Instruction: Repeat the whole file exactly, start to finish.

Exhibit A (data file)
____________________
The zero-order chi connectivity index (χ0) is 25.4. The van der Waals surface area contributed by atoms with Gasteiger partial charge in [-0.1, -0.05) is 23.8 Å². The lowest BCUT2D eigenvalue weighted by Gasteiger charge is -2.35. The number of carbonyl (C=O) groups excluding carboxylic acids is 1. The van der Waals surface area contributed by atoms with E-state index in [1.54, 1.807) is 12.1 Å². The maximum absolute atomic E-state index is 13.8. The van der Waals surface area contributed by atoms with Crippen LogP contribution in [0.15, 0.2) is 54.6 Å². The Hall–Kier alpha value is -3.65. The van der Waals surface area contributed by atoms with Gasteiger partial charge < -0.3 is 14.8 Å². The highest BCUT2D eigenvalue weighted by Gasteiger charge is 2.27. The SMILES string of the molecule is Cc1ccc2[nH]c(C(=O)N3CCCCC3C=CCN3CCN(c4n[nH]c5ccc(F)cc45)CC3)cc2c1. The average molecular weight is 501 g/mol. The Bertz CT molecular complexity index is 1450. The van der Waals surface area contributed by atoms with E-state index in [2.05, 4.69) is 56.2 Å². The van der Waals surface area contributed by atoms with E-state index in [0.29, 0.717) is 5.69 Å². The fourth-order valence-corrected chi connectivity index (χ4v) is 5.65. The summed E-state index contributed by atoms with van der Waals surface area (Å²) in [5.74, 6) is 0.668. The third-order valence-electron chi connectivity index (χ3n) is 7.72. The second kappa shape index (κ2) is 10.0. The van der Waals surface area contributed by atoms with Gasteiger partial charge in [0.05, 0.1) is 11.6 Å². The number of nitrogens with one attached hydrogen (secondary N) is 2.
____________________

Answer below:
The zero-order chi connectivity index (χ0) is 25.4. The van der Waals surface area contributed by atoms with Gasteiger partial charge in [-0.1, -0.05) is 23.8 Å². The lowest BCUT2D eigenvalue weighted by Gasteiger charge is -2.35. The number of carbonyl (C=O) groups excluding carboxylic acids is 1. The van der Waals surface area contributed by atoms with E-state index in [1.54, 1.807) is 12.1 Å². The maximum absolute atomic E-state index is 13.8. The van der Waals surface area contributed by atoms with Crippen LogP contribution in [0.15, 0.2) is 54.6 Å². The Hall–Kier alpha value is -3.65. The van der Waals surface area contributed by atoms with Gasteiger partial charge < -0.3 is 14.8 Å². The highest BCUT2D eigenvalue weighted by Gasteiger charge is 2.27. The SMILES string of the molecule is Cc1ccc2[nH]c(C(=O)N3CCCCC3C=CCN3CCN(c4n[nH]c5ccc(F)cc45)CC3)cc2c1. The average molecular weight is 501 g/mol. The Bertz CT molecular complexity index is 1450. The van der Waals surface area contributed by atoms with E-state index in [2.05, 4.69) is 56.2 Å². The van der Waals surface area contributed by atoms with E-state index in [0.29, 0.717) is 5.69 Å². The fourth-order valence-corrected chi connectivity index (χ4v) is 5.65. The summed E-state index contributed by atoms with van der Waals surface area (Å²) in [5.74, 6) is 0.668. The third-order valence-electron chi connectivity index (χ3n) is 7.72. The second kappa shape index (κ2) is 10.0. The van der Waals surface area contributed by atoms with Gasteiger partial charge in [0.05, 0.1) is 11.6 Å². The number of nitrogens with one attached hydrogen (secondary N) is 2.